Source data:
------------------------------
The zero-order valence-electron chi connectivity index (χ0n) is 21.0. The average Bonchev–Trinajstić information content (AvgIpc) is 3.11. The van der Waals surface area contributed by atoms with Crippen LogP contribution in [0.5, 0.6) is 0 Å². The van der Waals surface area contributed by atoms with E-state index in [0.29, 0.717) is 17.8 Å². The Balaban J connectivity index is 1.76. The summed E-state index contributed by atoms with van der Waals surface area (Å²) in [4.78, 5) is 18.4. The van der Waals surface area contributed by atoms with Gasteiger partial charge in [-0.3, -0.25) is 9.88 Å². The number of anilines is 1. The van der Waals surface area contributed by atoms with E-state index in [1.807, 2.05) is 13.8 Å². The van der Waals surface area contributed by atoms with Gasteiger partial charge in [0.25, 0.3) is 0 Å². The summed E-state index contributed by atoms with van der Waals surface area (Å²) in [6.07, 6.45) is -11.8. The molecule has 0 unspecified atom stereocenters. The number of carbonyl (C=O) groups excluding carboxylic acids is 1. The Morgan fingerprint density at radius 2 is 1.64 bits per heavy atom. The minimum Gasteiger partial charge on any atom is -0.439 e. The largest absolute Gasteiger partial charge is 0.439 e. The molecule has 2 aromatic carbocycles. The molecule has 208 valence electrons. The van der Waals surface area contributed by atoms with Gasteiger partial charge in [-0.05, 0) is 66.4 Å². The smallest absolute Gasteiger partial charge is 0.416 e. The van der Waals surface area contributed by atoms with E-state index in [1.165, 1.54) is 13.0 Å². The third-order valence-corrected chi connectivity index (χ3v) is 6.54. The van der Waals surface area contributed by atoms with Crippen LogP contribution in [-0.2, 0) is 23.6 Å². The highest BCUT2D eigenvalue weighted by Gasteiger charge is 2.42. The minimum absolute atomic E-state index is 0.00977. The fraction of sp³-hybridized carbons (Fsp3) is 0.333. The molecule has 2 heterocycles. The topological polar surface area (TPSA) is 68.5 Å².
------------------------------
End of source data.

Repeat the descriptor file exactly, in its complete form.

The zero-order valence-electron chi connectivity index (χ0n) is 21.0. The average Bonchev–Trinajstić information content (AvgIpc) is 3.11. The van der Waals surface area contributed by atoms with Crippen LogP contribution in [0.5, 0.6) is 0 Å². The van der Waals surface area contributed by atoms with E-state index in [0.29, 0.717) is 17.8 Å². The Balaban J connectivity index is 1.76. The summed E-state index contributed by atoms with van der Waals surface area (Å²) in [4.78, 5) is 18.4. The van der Waals surface area contributed by atoms with Gasteiger partial charge in [-0.3, -0.25) is 9.88 Å². The number of anilines is 1. The van der Waals surface area contributed by atoms with E-state index in [1.807, 2.05) is 13.8 Å². The van der Waals surface area contributed by atoms with Gasteiger partial charge in [0.25, 0.3) is 0 Å². The summed E-state index contributed by atoms with van der Waals surface area (Å²) in [6.07, 6.45) is -11.8. The molecule has 0 unspecified atom stereocenters. The number of carbonyl (C=O) groups excluding carboxylic acids is 1. The Morgan fingerprint density at radius 2 is 1.64 bits per heavy atom. The minimum Gasteiger partial charge on any atom is -0.439 e. The largest absolute Gasteiger partial charge is 0.439 e. The molecule has 2 aromatic carbocycles. The molecule has 208 valence electrons. The van der Waals surface area contributed by atoms with Gasteiger partial charge in [-0.05, 0) is 66.4 Å². The smallest absolute Gasteiger partial charge is 0.416 e. The van der Waals surface area contributed by atoms with E-state index in [1.165, 1.54) is 13.0 Å². The third-order valence-corrected chi connectivity index (χ3v) is 6.54. The van der Waals surface area contributed by atoms with Crippen LogP contribution in [-0.2, 0) is 23.6 Å². The highest BCUT2D eigenvalue weighted by Gasteiger charge is 2.42. The minimum absolute atomic E-state index is 0.00977. The fraction of sp³-hybridized carbons (Fsp3) is 0.333. The molecule has 2 heterocycles. The topological polar surface area (TPSA) is 68.5 Å².